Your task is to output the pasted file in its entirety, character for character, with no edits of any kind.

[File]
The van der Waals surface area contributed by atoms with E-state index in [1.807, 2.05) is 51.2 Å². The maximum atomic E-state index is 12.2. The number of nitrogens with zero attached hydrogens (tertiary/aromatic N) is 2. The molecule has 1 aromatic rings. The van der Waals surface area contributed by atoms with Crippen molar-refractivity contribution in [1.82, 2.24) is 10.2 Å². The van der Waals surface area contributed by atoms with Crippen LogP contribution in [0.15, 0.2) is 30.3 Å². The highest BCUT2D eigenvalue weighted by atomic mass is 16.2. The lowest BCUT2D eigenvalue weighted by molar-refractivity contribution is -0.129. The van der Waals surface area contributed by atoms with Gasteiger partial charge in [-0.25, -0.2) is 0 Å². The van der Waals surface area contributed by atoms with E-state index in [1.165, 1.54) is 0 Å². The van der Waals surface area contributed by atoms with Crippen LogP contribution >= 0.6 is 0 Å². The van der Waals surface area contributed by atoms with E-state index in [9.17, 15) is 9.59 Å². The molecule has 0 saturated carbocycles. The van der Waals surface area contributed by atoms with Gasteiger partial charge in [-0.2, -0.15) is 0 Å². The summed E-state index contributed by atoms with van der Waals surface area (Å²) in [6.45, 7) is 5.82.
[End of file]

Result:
The van der Waals surface area contributed by atoms with E-state index in [1.807, 2.05) is 51.2 Å². The maximum atomic E-state index is 12.2. The number of nitrogens with zero attached hydrogens (tertiary/aromatic N) is 2. The molecule has 1 aromatic rings. The van der Waals surface area contributed by atoms with Crippen molar-refractivity contribution in [1.82, 2.24) is 10.2 Å². The van der Waals surface area contributed by atoms with Crippen LogP contribution in [0.15, 0.2) is 30.3 Å². The highest BCUT2D eigenvalue weighted by atomic mass is 16.2. The lowest BCUT2D eigenvalue weighted by molar-refractivity contribution is -0.129. The van der Waals surface area contributed by atoms with Gasteiger partial charge in [-0.25, -0.2) is 0 Å². The van der Waals surface area contributed by atoms with E-state index in [1.165, 1.54) is 0 Å². The van der Waals surface area contributed by atoms with Crippen LogP contribution >= 0.6 is 0 Å². The van der Waals surface area contributed by atoms with E-state index in [9.17, 15) is 9.59 Å². The molecule has 0 saturated carbocycles. The van der Waals surface area contributed by atoms with Gasteiger partial charge in [-0.2, -0.15) is 0 Å². The summed E-state index contributed by atoms with van der Waals surface area (Å²) in [6.45, 7) is 5.82.